Read these seven tips for why you may not be getting the best sleep possible.1. You sleep in cycles.
A full sleep cycle takes about 90 to 120 minutes, says psychologist Lisa Medalie, a behavioral sleep specialist at the University of Chicago. You go through four stages, starting with the lightest one and ending with rapid-eye movement (REM). "Usually people wake up for a couple minutes after each complete sleep cycle," she says.
2. You become a cold-blooded animal during REM sleep.
During dream-filled, REM sleep, your body isn't its own furnace. "We lose the ability to thermo-regulate ourselves," says Mark Mahowald, professor of neurology at the University of Minnesota Medical School and a visiting professor of psychiatry and behavioral medicine at Stanford University. But that's fine because REM periods typically last only 20 minutes or so, though they can be as short as two minutes or as long as 45, says sleep researcher Ursula Voss, a psychology professor at the University of Frankfurt. "You become a cold-blooded animal. You don't sweat in REM sleep."
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3. You get less REM sleep when you feel uncomfortable or in danger.
"When you feel unsafe or cold in your sleeping quarters, you don't enter REM sleep or get as much of it," says Voss. "Your body automatically adjusts so you don't go into that stage. REM is a deeper sleep, and it's more dangerous." That explains why kids living on the streets get very little REM sleep, she notes.
4. Alcohol reduces REM sleep.
Booze is a sleep-inducing depressant that interferes with shut-eye. "The alcohol puts you to sleep, but it lightens your sleep and suppresses your REM sleep," says pharmacist Keith T. Veltri, clinical pharmacy manager of Montefiore Medical Center. You may still remember dreams, though, since the alcohol causes increased arousals - and you can only recall a dream when you awake during it. When alcoholics stop drinking, they experience a "tremendous increase of REM sleep, and therefore, more vivid dreaming," says Mahowald.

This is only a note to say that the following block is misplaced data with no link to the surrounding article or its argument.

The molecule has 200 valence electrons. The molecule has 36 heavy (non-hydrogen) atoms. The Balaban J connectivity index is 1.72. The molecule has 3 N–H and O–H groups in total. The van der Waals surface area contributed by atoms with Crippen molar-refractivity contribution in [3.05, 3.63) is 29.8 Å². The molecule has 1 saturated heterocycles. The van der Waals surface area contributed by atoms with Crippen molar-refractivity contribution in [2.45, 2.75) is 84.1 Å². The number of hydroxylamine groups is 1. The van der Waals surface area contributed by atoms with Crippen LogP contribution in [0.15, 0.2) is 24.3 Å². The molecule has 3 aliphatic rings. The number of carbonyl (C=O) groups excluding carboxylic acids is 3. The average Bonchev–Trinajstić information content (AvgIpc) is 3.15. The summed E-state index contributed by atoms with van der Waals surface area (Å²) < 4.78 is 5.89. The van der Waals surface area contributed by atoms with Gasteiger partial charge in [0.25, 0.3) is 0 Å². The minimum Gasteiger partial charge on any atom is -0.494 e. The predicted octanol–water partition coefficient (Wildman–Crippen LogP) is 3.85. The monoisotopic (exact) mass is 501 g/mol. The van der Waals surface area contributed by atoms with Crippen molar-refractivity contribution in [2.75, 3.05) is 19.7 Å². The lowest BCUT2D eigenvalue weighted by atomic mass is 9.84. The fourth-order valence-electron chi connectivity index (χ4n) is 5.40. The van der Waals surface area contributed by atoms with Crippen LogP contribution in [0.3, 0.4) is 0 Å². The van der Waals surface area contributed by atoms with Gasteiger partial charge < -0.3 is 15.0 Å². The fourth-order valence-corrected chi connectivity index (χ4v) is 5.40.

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5. Some medicines interfere with sleep habits.
Benadryl (or diphenhydramine), the active "PM" ingredient in over-the-counter drugs, may result in shortened REM and fewer dreams, says Veltri. Prescription drugs that can cause nightmares include beta-blockers, which are usually prescribed for high blood pressure; the Parkinson's disease drug, Sinemet; and the smoking-cessation medication, Chantix. Some drugs, such as antidepressants and barbituates, also reduce REM sleep.
6. Babies in the womb are almost exclusively in REM sleep.
In the womb, fetuses are almost exclusively in REM, which may be very "important for brain development," says Mahowald. However, they presumably lack memories to consolidate into nighttime visions. "They can't be dreaming because they have no experience to generate dreams," he says. Babies spend 50 percent of their shut-eye time in REM. Toddlers are down to 25 percent, and seniors are down to about 15 percent.
7. Not all animals experience REM sleep.
Dolphins and whales don't. "It has something to do with their aquatic environment," says Jerry Siegel, professor of psychiatry and director of the Center for Sleep Research at UCLA. Fur seals experience REM and non-REM sleep when they're on land but next to no REM sleep when they're in the water, he says. REM sleep may play no role in intelligence. "The platypus has spectacular REM sleep," says Siegel. "This is an animal that has a tiny little brain." If REM sleep were cognitive, he says, "humans wouldn't fall in the middle."
How do you guarantee a good night's sleep? Let me know in the comments!
--by Karen Springen